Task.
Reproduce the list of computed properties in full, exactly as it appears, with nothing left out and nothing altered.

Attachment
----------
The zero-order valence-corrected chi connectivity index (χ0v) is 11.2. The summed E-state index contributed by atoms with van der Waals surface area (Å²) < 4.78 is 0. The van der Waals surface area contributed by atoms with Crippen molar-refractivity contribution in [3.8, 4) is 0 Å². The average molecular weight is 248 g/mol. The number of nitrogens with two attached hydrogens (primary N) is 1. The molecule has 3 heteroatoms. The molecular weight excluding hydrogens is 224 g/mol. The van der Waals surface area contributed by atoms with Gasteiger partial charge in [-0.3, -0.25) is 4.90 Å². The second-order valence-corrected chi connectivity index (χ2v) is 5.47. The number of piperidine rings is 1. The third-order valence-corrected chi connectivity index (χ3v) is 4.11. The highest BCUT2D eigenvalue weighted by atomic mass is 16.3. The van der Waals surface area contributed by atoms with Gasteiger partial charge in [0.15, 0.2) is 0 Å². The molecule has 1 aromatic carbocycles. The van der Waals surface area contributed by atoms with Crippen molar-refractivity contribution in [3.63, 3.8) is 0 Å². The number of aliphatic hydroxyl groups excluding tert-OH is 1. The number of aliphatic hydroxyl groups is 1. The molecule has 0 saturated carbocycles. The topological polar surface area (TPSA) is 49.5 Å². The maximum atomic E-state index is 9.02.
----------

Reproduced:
The zero-order valence-corrected chi connectivity index (χ0v) is 11.2. The summed E-state index contributed by atoms with van der Waals surface area (Å²) < 4.78 is 0. The van der Waals surface area contributed by atoms with Crippen molar-refractivity contribution in [3.8, 4) is 0 Å². The average molecular weight is 248 g/mol. The number of nitrogens with two attached hydrogens (primary N) is 1. The molecule has 3 heteroatoms. The molecular weight excluding hydrogens is 224 g/mol. The van der Waals surface area contributed by atoms with Gasteiger partial charge in [-0.3, -0.25) is 4.90 Å². The second-order valence-corrected chi connectivity index (χ2v) is 5.47. The number of piperidine rings is 1. The third-order valence-corrected chi connectivity index (χ3v) is 4.11. The highest BCUT2D eigenvalue weighted by atomic mass is 16.3. The van der Waals surface area contributed by atoms with Gasteiger partial charge in [0.15, 0.2) is 0 Å². The molecule has 1 aromatic carbocycles. The van der Waals surface area contributed by atoms with Crippen molar-refractivity contribution in [3.63, 3.8) is 0 Å². The number of aliphatic hydroxyl groups excluding tert-OH is 1. The number of aliphatic hydroxyl groups is 1. The molecule has 0 saturated carbocycles. The topological polar surface area (TPSA) is 49.5 Å². The maximum atomic E-state index is 9.02.